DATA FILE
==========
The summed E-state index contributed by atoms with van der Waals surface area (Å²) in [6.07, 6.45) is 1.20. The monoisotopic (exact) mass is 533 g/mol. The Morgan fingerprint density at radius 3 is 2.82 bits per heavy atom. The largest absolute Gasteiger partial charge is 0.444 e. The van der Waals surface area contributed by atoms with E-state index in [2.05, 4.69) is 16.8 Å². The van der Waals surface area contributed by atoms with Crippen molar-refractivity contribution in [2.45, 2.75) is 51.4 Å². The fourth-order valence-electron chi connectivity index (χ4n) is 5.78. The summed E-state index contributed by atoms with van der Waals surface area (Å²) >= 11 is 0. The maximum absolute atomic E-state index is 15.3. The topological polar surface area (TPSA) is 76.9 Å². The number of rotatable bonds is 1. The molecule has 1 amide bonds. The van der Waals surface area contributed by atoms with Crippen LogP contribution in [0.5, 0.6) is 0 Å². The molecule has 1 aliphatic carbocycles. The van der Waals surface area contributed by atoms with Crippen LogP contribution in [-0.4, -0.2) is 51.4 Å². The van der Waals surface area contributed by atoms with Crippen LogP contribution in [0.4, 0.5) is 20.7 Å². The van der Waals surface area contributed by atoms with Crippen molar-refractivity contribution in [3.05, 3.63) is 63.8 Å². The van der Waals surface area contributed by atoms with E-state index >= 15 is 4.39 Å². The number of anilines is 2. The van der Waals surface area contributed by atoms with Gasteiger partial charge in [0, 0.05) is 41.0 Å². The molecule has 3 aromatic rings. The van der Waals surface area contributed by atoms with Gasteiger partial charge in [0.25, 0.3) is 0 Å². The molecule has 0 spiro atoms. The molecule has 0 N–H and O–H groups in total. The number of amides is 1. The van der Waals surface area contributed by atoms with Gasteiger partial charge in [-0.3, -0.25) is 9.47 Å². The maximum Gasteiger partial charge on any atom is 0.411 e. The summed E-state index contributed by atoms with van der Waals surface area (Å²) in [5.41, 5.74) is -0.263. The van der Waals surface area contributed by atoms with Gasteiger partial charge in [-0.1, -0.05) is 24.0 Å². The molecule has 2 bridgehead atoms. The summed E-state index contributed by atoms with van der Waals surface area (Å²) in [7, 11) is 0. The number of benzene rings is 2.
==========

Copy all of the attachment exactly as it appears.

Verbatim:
The summed E-state index contributed by atoms with van der Waals surface area (Å²) in [6.07, 6.45) is 1.20. The monoisotopic (exact) mass is 533 g/mol. The Morgan fingerprint density at radius 3 is 2.82 bits per heavy atom. The largest absolute Gasteiger partial charge is 0.444 e. The van der Waals surface area contributed by atoms with E-state index in [2.05, 4.69) is 16.8 Å². The van der Waals surface area contributed by atoms with Crippen molar-refractivity contribution in [2.45, 2.75) is 51.4 Å². The fourth-order valence-electron chi connectivity index (χ4n) is 5.78. The summed E-state index contributed by atoms with van der Waals surface area (Å²) >= 11 is 0. The maximum absolute atomic E-state index is 15.3. The topological polar surface area (TPSA) is 76.9 Å². The number of rotatable bonds is 1. The molecule has 1 amide bonds. The van der Waals surface area contributed by atoms with Crippen LogP contribution in [0.5, 0.6) is 0 Å². The molecule has 1 aliphatic carbocycles. The van der Waals surface area contributed by atoms with Crippen LogP contribution in [-0.4, -0.2) is 51.4 Å². The van der Waals surface area contributed by atoms with Crippen LogP contribution in [0.4, 0.5) is 20.7 Å². The van der Waals surface area contributed by atoms with Crippen molar-refractivity contribution in [3.05, 3.63) is 63.8 Å². The van der Waals surface area contributed by atoms with E-state index >= 15 is 4.39 Å². The number of anilines is 2. The van der Waals surface area contributed by atoms with Gasteiger partial charge in [0, 0.05) is 41.0 Å². The molecule has 3 aromatic rings. The van der Waals surface area contributed by atoms with Gasteiger partial charge in [0.25, 0.3) is 0 Å². The molecule has 0 spiro atoms. The molecule has 0 N–H and O–H groups in total. The number of amides is 1. The van der Waals surface area contributed by atoms with Gasteiger partial charge in [-0.3, -0.25) is 9.47 Å². The maximum Gasteiger partial charge on any atom is 0.411 e. The summed E-state index contributed by atoms with van der Waals surface area (Å²) in [5.41, 5.74) is -0.263. The van der Waals surface area contributed by atoms with Gasteiger partial charge in [-0.1, -0.05) is 24.0 Å². The molecule has 2 bridgehead atoms. The summed E-state index contributed by atoms with van der Waals surface area (Å²) in [7, 11) is 0. The number of benzene rings is 2.